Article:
This Week's State Of The Economy - What Is Ahead? - 22 March 2024

By: Taro Chellaram /Wells Fargo Economics & Financial Report/Mar 25, 2024

This Week's State Of The Economy - What Is Ahead? - 22 March 2024

The FOMC decision took center stage this week amid an otherwise light economic calendar. As widely expected, the Federal Reserve did not make any major changes to the federal funds target rate or pace of balance sheet runoff. Wednesday’s meeting was not entirely devoid of new information, however. In the press conference, Chair Powell seemed to downplay the relatively hot inflation prints so far this year and reaffirmed that less restrictive monetary policy is coming closer into view. The FOMC’s latest Summary of Economic Projects also provided some noteworthy changes. For more details, please see the Interest Rate Watch section.

Although thin, the stream of incoming data received in recent days indicates that the U.S. economy is still expanding at a solid pace with the housing sector continuing to provide a tailwind. Residential fixed investment—which is a component of total GDP and mostly includes spending on new housing construction, brokers commissions from home sales and home improvements—declined sharply in 2022 and the first half of 2023 as the Fed tightened monetary policy and interest rates shot higher. More recently, however, a turnaround has become apparent. Residential investment rose solidly during the second half of 2023 and, if this week’s slew of housing data are any guide, should expand further in the coming quarters.

Lower mortgage rates are poised to further boost the residential sector this year. Since peaking around 8% last October, the average 30-year mortgage rate has receded and averaged 6.7% so far this year. Even this slight decline in financing costs looks like it was enough to have pulled affordability-crunched buyers off the sidelines. After rising solidly in January, existing home sales topped expectations and surged 9.5% during February. Although still relatively slow, last month's 4.38 million-unit pace marks the strongest pace in a year. The recent plateau in mortgage applications for purchase suggests that home sales may not move at quite the same pace in the coming months. During the week ended March 15, mortgage purchase applications fell slightly and, on balance, have moved more or less sideways so far in 2024. That noted, resales should continue to improve over the longer run as easier monetary policy brings about a gradual decline in mortgage rates.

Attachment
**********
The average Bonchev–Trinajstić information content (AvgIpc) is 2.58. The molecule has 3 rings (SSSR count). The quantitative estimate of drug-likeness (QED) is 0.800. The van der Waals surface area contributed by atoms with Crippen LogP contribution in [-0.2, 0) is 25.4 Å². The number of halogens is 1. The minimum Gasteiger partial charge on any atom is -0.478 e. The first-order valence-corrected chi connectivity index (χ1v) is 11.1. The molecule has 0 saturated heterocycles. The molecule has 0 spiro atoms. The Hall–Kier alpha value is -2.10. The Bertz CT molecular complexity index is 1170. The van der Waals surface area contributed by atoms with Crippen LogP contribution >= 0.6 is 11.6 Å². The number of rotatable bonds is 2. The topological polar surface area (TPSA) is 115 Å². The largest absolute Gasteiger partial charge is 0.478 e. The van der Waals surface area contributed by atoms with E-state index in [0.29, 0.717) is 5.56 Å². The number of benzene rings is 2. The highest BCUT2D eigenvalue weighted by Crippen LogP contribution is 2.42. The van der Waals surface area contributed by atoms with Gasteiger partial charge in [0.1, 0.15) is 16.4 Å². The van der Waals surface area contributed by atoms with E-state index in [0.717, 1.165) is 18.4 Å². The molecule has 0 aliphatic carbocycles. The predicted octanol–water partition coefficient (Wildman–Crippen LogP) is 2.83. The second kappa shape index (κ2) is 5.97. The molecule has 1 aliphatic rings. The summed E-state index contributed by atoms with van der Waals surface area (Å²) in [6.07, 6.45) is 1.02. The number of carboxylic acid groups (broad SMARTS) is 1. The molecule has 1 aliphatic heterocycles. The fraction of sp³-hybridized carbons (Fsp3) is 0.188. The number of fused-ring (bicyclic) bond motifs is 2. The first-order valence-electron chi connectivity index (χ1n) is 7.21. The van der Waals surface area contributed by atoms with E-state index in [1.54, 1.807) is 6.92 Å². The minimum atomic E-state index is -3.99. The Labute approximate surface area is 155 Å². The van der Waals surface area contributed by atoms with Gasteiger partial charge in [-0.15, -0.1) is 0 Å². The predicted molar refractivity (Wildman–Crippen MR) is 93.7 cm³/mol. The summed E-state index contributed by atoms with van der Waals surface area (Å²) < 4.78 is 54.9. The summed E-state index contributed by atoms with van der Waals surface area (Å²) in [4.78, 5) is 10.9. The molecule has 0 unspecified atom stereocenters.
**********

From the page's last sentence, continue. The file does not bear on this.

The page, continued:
An improving resales trend should translate to growth in brokers commissions, especially as low supply continues to exert upward pressure on home prices. However, strengthening single-family construction is likely to continue as the primary force behind expanding residential investment. On balance, total housing starts have been essentially flat over the first two months of the year, as February’s surge in overall starts made up for a sharp weather-induced drop in January. The number of residential groundbreakings moving sideways is largely a result of an ongoing downdraft in multifamily construction, which has offset gains from single-family projects. Multifamily development, which comprises a smaller share of investment, is downshifting in the wake of softening apartment market conditions and tighter construction lending. By contrast, single-family starts have steadily trended higher over the past year. Single-family permits have taken a similar upward trajectory, with permits climbing again during February. The gain in permits suggests that home builders are planning to scale up production in light of improving economic growth prospects, the increased ability to offset higher interest rates with pricing incentive and higher confidence that adverse affordability and availability in the resale market will translate to stronger sales in the future.

February's rise in single-family permits was one factor behind the recent upturn in the Leading Economic Index (LEI). The LEI advanced 0.1% in February, the first monthly gain in nearly two years. ISM manufacturing new orders, consumer expectations and the interest rate spread continued to weigh on the headline index. On the plus side, the average weekly hours component provided a substantial lift, while stock prices continued to gain over the month. Another contributor to the upswing was initial jobless claims. During the week ended March 16, jobless claims fell to 210K from 212K the week prior. Overall, applications for unemployment insurance remain subdued, or as Chair Powell put it at the FOMC press conference on Wednesday, “very, very low.” All told, the low level of claims indicates that the labor market is still holding up quite well, which only bolsters our expectation for the turnaround in the residential sector to continue as a tailwind for economic growth throughout in 2024.

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